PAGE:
USGS’s Paul Barlow and Stanley Leake receive NGWA Award for Excellence in Science & Engineering
WESTERVILLE, OH -- Dr. Paul Barlow of the U.S. Geological Survey in Northborough, Massachusetts, and Stanley Leake of the USGS in Tucson, Arizona, have received the John Hem Award for Excellence in Science & Engineering from the National Ground Water Association.
The John Hem Award honors significant scientific or engineering contributions to the understanding of groundwater. The award will be presented in December at the 2014 NGWA Groundwater Expo and Annual Meeting in Las Vegas, Nevada.
Barlow and Leake won the award for their contributions to the understanding of groundwater. Collectively, they have more than 60 years of experience in the investigation of groundwater/surface water exchange and numerical simulation.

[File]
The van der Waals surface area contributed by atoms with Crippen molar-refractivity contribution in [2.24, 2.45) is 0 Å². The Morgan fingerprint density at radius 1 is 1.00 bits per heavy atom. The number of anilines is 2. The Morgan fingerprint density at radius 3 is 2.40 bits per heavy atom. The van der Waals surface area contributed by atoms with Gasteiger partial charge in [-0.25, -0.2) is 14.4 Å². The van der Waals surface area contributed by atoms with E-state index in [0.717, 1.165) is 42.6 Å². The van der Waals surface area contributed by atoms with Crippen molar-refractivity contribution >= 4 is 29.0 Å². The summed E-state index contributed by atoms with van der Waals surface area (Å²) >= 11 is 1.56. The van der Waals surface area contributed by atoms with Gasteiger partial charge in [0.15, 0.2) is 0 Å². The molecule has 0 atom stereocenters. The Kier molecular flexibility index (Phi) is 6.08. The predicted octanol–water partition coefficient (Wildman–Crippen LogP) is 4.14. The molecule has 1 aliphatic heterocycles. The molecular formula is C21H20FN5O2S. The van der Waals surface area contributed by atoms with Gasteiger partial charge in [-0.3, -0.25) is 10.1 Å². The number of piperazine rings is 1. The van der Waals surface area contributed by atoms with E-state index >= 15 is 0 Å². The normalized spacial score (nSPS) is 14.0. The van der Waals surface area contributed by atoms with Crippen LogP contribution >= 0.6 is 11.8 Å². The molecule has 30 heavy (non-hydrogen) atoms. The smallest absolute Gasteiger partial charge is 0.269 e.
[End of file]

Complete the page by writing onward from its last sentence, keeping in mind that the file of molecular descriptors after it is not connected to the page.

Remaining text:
They have used their experience and research, and the work of others, to produce a new report, Streamflow Depletion by Wells — Understanding and Managing the Effects of Groundwater Pumping on Streamflow (U.S. Geological Circular 1376 available at http://pubs.usgs.gov/circ/1376/). The report is written for a wide nontechnical audience interested in the development, management, and protection of the nation’s water resources.
The primary objective of the report is to summarize insights developed over seven decades of scientific research directed at understanding the effects of groundwater pumping on streamflow. Complex scientific concepts are presented in simple graphs that can be used to understand and manage streamflow depletion. The report also highlights several common misconceptions about streamflow depletion and explains why these misconceptions are inaccurate.
NGWA, a nonprofit organization composed of U.S. and international groundwater professionals — contractors, equipment manufacturers, suppliers, scientists, and engineers — is dedicated to advancing groundwater knowledge. NGWA’s vision is to be the leading groundwater association that advocates the responsible development, management, and use of water.